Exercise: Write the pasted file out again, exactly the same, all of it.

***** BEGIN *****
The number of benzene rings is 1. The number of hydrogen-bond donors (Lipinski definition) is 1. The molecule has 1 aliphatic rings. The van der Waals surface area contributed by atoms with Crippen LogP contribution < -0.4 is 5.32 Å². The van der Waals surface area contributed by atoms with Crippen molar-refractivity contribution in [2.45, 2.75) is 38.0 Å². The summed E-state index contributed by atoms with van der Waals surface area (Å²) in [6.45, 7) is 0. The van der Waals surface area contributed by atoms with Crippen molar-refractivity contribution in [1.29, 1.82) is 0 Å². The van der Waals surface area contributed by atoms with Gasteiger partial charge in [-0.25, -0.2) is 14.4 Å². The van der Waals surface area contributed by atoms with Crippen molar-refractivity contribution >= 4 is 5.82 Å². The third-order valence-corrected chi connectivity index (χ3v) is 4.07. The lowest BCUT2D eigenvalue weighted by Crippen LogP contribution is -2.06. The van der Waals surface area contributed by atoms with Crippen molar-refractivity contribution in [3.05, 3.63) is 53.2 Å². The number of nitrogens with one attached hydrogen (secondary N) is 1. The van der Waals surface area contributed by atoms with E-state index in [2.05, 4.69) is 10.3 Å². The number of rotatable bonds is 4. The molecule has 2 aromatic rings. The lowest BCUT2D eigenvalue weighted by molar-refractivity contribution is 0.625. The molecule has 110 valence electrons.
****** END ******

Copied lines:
The number of benzene rings is 1. The number of hydrogen-bond donors (Lipinski definition) is 1. The molecule has 1 aliphatic rings. The van der Waals surface area contributed by atoms with Crippen LogP contribution < -0.4 is 5.32 Å². The van der Waals surface area contributed by atoms with Crippen molar-refractivity contribution in [2.45, 2.75) is 38.0 Å². The summed E-state index contributed by atoms with van der Waals surface area (Å²) in [6.45, 7) is 0. The van der Waals surface area contributed by atoms with Crippen molar-refractivity contribution in [1.29, 1.82) is 0 Å². The van der Waals surface area contributed by atoms with Gasteiger partial charge in [-0.25, -0.2) is 14.4 Å². The van der Waals surface area contributed by atoms with Crippen molar-refractivity contribution >= 4 is 5.82 Å². The third-order valence-corrected chi connectivity index (χ3v) is 4.07. The lowest BCUT2D eigenvalue weighted by Crippen LogP contribution is -2.06. The van der Waals surface area contributed by atoms with Crippen molar-refractivity contribution in [3.05, 3.63) is 53.2 Å². The number of nitrogens with one attached hydrogen (secondary N) is 1. The van der Waals surface area contributed by atoms with E-state index in [2.05, 4.69) is 10.3 Å². The number of rotatable bonds is 4. The molecule has 2 aromatic rings. The lowest BCUT2D eigenvalue weighted by molar-refractivity contribution is 0.625. The molecule has 110 valence electrons.